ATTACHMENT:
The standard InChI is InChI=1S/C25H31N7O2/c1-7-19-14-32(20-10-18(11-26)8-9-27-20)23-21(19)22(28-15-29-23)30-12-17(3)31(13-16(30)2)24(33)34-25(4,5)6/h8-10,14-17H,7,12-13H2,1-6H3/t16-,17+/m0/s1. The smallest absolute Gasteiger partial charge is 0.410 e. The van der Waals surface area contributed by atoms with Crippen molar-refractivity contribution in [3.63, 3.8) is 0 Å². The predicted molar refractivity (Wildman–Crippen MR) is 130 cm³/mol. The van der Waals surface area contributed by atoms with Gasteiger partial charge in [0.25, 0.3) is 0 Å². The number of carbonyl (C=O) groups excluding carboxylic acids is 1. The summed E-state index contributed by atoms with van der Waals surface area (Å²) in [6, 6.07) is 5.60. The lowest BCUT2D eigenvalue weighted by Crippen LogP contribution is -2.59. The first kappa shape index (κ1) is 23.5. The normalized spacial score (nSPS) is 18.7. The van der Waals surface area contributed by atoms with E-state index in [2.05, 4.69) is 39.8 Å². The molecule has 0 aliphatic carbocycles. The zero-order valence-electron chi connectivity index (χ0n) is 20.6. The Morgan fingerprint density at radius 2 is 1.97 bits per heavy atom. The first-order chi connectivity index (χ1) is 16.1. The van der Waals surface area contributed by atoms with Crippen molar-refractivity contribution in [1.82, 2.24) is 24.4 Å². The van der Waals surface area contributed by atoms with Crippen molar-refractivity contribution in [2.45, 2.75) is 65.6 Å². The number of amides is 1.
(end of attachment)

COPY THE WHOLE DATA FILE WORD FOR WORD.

The standard InChI is InChI=1S/C25H31N7O2/c1-7-19-14-32(20-10-18(11-26)8-9-27-20)23-21(19)22(28-15-29-23)30-12-17(3)31(13-16(30)2)24(33)34-25(4,5)6/h8-10,14-17H,7,12-13H2,1-6H3/t16-,17+/m0/s1. The smallest absolute Gasteiger partial charge is 0.410 e. The van der Waals surface area contributed by atoms with Crippen molar-refractivity contribution in [3.63, 3.8) is 0 Å². The predicted molar refractivity (Wildman–Crippen MR) is 130 cm³/mol. The van der Waals surface area contributed by atoms with Gasteiger partial charge in [0.25, 0.3) is 0 Å². The number of carbonyl (C=O) groups excluding carboxylic acids is 1. The summed E-state index contributed by atoms with van der Waals surface area (Å²) in [6, 6.07) is 5.60. The lowest BCUT2D eigenvalue weighted by Crippen LogP contribution is -2.59. The first kappa shape index (κ1) is 23.5. The normalized spacial score (nSPS) is 18.7. The van der Waals surface area contributed by atoms with E-state index in [2.05, 4.69) is 39.8 Å². The molecule has 0 aliphatic carbocycles. The zero-order valence-electron chi connectivity index (χ0n) is 20.6. The Morgan fingerprint density at radius 2 is 1.97 bits per heavy atom. The first-order chi connectivity index (χ1) is 16.1. The van der Waals surface area contributed by atoms with Crippen molar-refractivity contribution in [1.82, 2.24) is 24.4 Å². The van der Waals surface area contributed by atoms with Crippen molar-refractivity contribution in [2.45, 2.75) is 65.6 Å². The number of amides is 1.